Dr. Mary Lou Jepsen, engineer and executive for both Facebook and Oculus, announced at the Anita Borg Women of Vision Awards, that after a little more than a year in her position she will resign in order to turn her attention to medicine.
Specifically, according to Xconomy, Dr. Jepsen plans to join startup Open Water to pursue working with brain waves and how to use them to develop new medical technologies. She couldn’t reveal any more about Open Water’s funding or plans, but did hint at one technology she plans to develop.
“My big bet is we can use that manufacturing infrastructure to create the functionality of a $5 million MRI machine in a consumer electronics price-point wearable,” she told Xconomy. Her goal is to eventually get these into doctor’s offices to facilitate early diagnosis of cancer, neurodegenerative and cardiovascular disease, internal bleeding, blood clots, and eventually more.
Dr. Jepsen has had her eye on imaging technology for some time. She was diagnosed with brain cancer and had a tumor removed, so undoubtedly underwent a significant amount of MRI scans. It was likely as a result of the somewhat inconvenient experience of laying in a MRI multiple times that she began considering the idea. Here she is discussing MRI and fMRI systems in a TED talk December of last year:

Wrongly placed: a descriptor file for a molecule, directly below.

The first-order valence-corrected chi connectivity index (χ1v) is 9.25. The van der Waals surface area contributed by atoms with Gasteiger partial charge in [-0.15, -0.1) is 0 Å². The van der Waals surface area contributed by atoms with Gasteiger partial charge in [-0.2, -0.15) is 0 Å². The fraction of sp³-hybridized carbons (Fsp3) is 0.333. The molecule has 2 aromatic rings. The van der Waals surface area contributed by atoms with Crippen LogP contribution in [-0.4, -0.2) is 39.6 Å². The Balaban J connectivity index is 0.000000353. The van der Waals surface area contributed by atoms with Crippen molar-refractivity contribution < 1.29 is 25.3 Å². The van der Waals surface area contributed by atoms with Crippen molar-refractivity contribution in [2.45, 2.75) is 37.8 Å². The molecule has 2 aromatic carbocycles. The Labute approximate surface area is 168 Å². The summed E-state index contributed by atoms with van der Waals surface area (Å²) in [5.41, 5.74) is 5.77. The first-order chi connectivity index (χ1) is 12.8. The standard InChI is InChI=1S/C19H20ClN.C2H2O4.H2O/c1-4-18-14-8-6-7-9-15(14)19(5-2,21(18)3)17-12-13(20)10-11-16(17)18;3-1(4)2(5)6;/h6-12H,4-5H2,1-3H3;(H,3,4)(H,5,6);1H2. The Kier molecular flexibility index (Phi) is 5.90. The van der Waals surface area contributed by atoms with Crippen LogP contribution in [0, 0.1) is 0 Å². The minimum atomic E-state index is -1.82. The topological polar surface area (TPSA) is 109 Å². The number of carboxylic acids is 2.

Though wearable MRI for disease diagnosis seems to be only the beginning of Dr. Jepsen’s endeavors. She plans to use her “substantial capability in consumer electronics” to explore “the hairy edge of what physics can do” by coming up with novel ways to image human thoughts. Two specifics she cited were helping stroke survivors unable to speak to communicate with thoughts, and amputees harnessing thoughts to make prosthetic devices more dextrous.
Her goals then take a turn for the sci-fi: “Can you imagine a movie director waking up with an image of a new scene in her head, and just being able to dump her dream into a computer?” she asked Xconomy. Going even further, “Maybe we can communicate with animals, maybe we can scan animal brains and see what images they are thinking of,” Jepsen mused. “So little is known. Dolphins are supposed to be really smart—maybe we can collaborate with them.”
For nearly anyone else, that would immediately be tossed aside as way too far-out sci-fi fantasy. But as someone who has successfully engineered an alternate reality, it almost seems possible that Dr. Jepsen could find a way to accomplish it.